Who's Still Dreaming the Dream?

December 7, 2010 9:41 AM

This week when Congress is expected to finally vote on the so-called Dream Act, Sen. Orrin Hatch (R-Utah) will vote to kill it.

And what of his one-time role as a lead sponsor of the original bill many years ago? 

It turns out THAT was just a dream. 

Hatch is one of a handful of legislators now poised to reverse their support and take a dim view of giving more than 800,000 young undocumented people a clear path to legal residency and ultimately citizenship.

How do you go from key supporter to dream-killer within a decade?

Such is the fickleness of the politics of self-interest.

Hatch isn't immune from the Tea Party threat that many old-line conservatives were forced to fend off in the midterm elections. With a 2012 re-election fight brewing, Hatch has learned he can't afford to dream for the undocumented. He's got his own seat to worry about.

So does Sen. Kay Bailey Hutchison (R-Texas). When she voted for the Dream Act in 2007, she may have been using it to court the young Latino vote in preparation for her run for governor. Now that she's lost that election, the undocumented have lost her vote.

Along with Hatch and Hutchison are five other Republicans in the Senate, one-time Dream Act backers who, at least on this issue, are currently sitting on that proverbial fence many conservatives want to build on the border. They are Sens. Bob Bennett (Utah), Dick Lugar (Indiana), Sam Brownback (Kansas), Olympia Snowe (Maine), and Susan Collins (Maine).

Will they show a little courage and do the right thing this time?

Unless Obama's made some deal on tax cuts for the dream vote, the Senate is not hopeful.

The Dream Act could do better in a separate vote in the House also this week where Democrats still have a majority.   Already there's a heated debate over some Congressional Budget Office numbers that show one version of the Dream Act could cut the deficit by $1.4 billion over the next decade. But the CBO also said deficits would rise by $5 billion and $20 billion between 2021 and 2061.

There's lots of ammo for both sides.

Either we can't afford to help the young undocumented. Or we can't afford NOT to help educate those so willing to be productive tax-paying Americans.

Still, no matter what happens, at the very least, we'll get an update on which legislators are likely to support a broader push for more meaningful immigration reform.

That may be a small thing, but it's an important step in this seemingly never-ending battle, because frankly, the Dream Act isn't all that dreamy.

My dream would go much farther.

The young undocumented are important, of course. If they graduate from high school (no small feat these days), and complete at least two years of college, they should gain permanent residency and eventual citizenship.

But what of the poor who can't afford college?  Inserting military service as an option is fine. But for those who are unable to serve due to physical or moral reasons, why not include a community service option?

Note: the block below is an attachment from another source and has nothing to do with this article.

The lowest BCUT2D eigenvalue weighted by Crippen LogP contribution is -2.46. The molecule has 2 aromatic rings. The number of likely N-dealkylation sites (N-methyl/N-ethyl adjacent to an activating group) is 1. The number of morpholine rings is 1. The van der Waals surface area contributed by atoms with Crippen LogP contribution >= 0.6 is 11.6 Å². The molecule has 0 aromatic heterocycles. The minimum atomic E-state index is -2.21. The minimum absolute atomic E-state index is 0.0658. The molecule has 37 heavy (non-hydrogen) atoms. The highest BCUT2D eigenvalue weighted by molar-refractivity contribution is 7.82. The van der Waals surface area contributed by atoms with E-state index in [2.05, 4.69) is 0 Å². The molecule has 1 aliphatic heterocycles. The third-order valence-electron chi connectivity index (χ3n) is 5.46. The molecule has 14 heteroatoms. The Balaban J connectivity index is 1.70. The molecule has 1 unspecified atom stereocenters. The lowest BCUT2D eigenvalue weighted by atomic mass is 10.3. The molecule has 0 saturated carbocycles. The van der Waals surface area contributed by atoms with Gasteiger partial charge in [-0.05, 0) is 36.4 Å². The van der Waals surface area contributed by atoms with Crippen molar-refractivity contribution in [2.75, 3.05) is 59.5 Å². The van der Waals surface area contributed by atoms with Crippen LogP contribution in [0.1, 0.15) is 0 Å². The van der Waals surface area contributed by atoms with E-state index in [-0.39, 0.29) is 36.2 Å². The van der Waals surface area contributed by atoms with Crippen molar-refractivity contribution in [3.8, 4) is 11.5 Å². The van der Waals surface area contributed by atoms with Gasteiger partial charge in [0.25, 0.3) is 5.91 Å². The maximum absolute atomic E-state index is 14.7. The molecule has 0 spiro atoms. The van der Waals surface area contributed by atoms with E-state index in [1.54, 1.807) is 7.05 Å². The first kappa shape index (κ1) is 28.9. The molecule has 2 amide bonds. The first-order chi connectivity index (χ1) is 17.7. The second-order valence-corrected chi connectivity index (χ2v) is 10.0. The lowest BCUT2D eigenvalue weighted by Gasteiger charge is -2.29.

And what of all those excluded from the dream because of age?  If there are an estimated 12 million undocumented in the workforce, why don't we include an incentive for these working, productive, taxpaying undocumented people to legalize their status as well?

After all is said and done this week, that's still the dream worth dreaming.


Posted by:Emil Guillermo

The views expressed in this blog do not necessarily represent the views or policies of AALDEF.


1. Dream Act passed the House last night, but still faces an uphill climb in Senate where the votes outlined previously will be very important. Timing is everything though, and the tax plan could keep the Senate in deep sleep until next week when a vote could mean the Dream either dies or becomes a reality.
Posted by: Emil Guillermo | Dec 9, 201012:46 PM

Leave a comment

required, but will not be published


Feb. 25: DACA renewal and immigration know your rights clinic at Brooklyn Law School


New AALDEF guidance on Deferred Action for Childhood Arrivals (DACA)


Remembering AALDEF board member Vivian Cheng-Khanna,1955-2017


2017 AALDEF exit poll: 2,538 Asian American voters polled in 4 states: VA, NJ, NY, MA


Nov. 15-16: AALDEF calls on Asian Americans to mobilize in DC for a clean DREAM Act


Feb. 15, 2018: AALDEF lunar new year gala honoring Preet Bharara, Linda Greenhouse, and Chan Lee


Oct. 1: DACA renewal clinic at Flushing Library


AALDEF denounces ending of Deferred Action for Childhood Arrivals; new DACA fact sheet


Federal appeals court upholds ruling in AALDEF case that Texas election law violates Voting Rights Act


AALDEF denounces introduction of RAISE Act to restrict legal imigration


AALDEF exit poll presentations in Miami, Las Vegas, Atlanta & San Diego


AALDEF statement on the president's voter fraud commission


Screening of new PBS film "Chinese Exclusion Act" and Q&A with Ric Burns and Li-shin Yu on May 23


New AALDEF report: The Asian American Vote in 2016


AALDEF joins amicus brief in State of Hawaii's challenge to revised Trump travel ban


AALDEF condemns Trump Administration's revamped anti-immigrant travel ban


AALDEF joins Korematsu Center amicus brief in challenge to Trump travel ban in Brooklyn federal court